By David Lawder WASHINGTON (Reuters) – The U.S. banking system is stabilizing after strong actions from regulators, but further steps to protect bank depositors may be warranted if smaller institutions suffer deposit runs that threaten more contagion, U.S. Treasury Secretary Janet Yellen plans to tell bankers on Tuesday. In excerpts of prepared remarks to an […]
Treasury’s Yellen says committed to protecting bank deposits, more actions may be warranted
By David Lawder
WASHINGTON (Reuters) – The U.S. banking system is stabilizing after strong actions from regulators, but further steps to protect bank depositors may be warranted if smaller institutions suffer deposit runs that threaten more contagion, U.S. Treasury Secretary Janet Yellen plans to tell bankers on Tuesday.
In excerpts of prepared remarks to an American Bankers Association conference, Yellen said government steps taken in recent days to protect uninsured deposits in two failed banks and create new Federal Reserve liquidity facilities have shown a “resolute commitment to take the necessary steps to ensure that depositors’ savings and the banking system remain safe.”
Yellen, speaking more than a week after the Federal Deposit Insurance Corp (FDIC) closed the failing Silicon Valley Bank and Signature Bank, will say the “decisive and forceful” actions were strengthening public confidence in the U.S. banking system and protecting the American economy.
“The steps we took were not focused on aiding specific banks or classes of banks. Our intervention was necessary to protect the broader U.S. banking system,” Yellen said in the remarks released by the Treasury. “And similar actions could be warranted if smaller institutions suffer deposit runs that pose the risk of contagion.”
She said she believed the actions by the FDIC, the Federal Reserve and the Treasury had reduced the risk of further bank failures that would have imposed losses on the bank-funded Deposit Insurance Fund.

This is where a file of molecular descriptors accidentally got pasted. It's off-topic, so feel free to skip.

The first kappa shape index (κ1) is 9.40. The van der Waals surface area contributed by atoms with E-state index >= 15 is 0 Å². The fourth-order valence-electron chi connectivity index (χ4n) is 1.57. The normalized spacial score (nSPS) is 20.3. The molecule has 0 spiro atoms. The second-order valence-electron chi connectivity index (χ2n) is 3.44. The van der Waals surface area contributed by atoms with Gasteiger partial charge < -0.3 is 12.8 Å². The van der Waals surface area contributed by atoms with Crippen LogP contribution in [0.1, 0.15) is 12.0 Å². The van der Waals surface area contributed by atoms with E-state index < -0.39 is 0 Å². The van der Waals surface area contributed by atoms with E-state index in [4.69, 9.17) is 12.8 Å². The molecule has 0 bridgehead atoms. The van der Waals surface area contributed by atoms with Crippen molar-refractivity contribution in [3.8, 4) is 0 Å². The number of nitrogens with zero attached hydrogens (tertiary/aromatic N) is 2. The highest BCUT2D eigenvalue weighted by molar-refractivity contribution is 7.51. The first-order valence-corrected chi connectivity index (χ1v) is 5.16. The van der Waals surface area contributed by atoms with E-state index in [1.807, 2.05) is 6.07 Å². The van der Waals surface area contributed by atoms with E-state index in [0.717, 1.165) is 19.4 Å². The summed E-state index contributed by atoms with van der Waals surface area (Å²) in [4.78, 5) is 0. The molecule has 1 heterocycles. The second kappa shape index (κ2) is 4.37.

Yellen’s excerpts did not provide details on what further actions may be warranted.
Some banking groups have called for temporary universal guarantees on all U.S. bank deposits, a step that requires approval by Congress under expedited procedures. However, the conservative Republican House Freedom Caucus opposes expanding deposit guarantees beyond the FDIC’s current $250,000 limit per depositor, a major roadblock to swift action aimed at stemming a deeper crisis.
Guarantees for uninsured deposits in specific troubled banks would require Yellen, President Joe Biden and “supermajorities” of the Fed and FDIC board to determine that the bank qualifies for a “systemic risk exception” – actions taken in the SVB and Signature cases.
Yellen said the Fed’s new Bank Term Funding facility and discount window lending were working as intended to provide liquidity to the banking system and aggregate deposit outflows from regional banks have stabilized.
A move by large banks to deposit $30 billion into troubled First Republic Bank last week “represents a vote of confidence in our banking system,” Yellen added.
She also said it was important to maintain a “dynamic and diverse banking system” to support the U.S. economy, with large, mid-sized and small banks all playing a role to support households, small businesses and increasing competition in financial services.
(Reporting by David Lawder; Editing by Lincoln Feast.)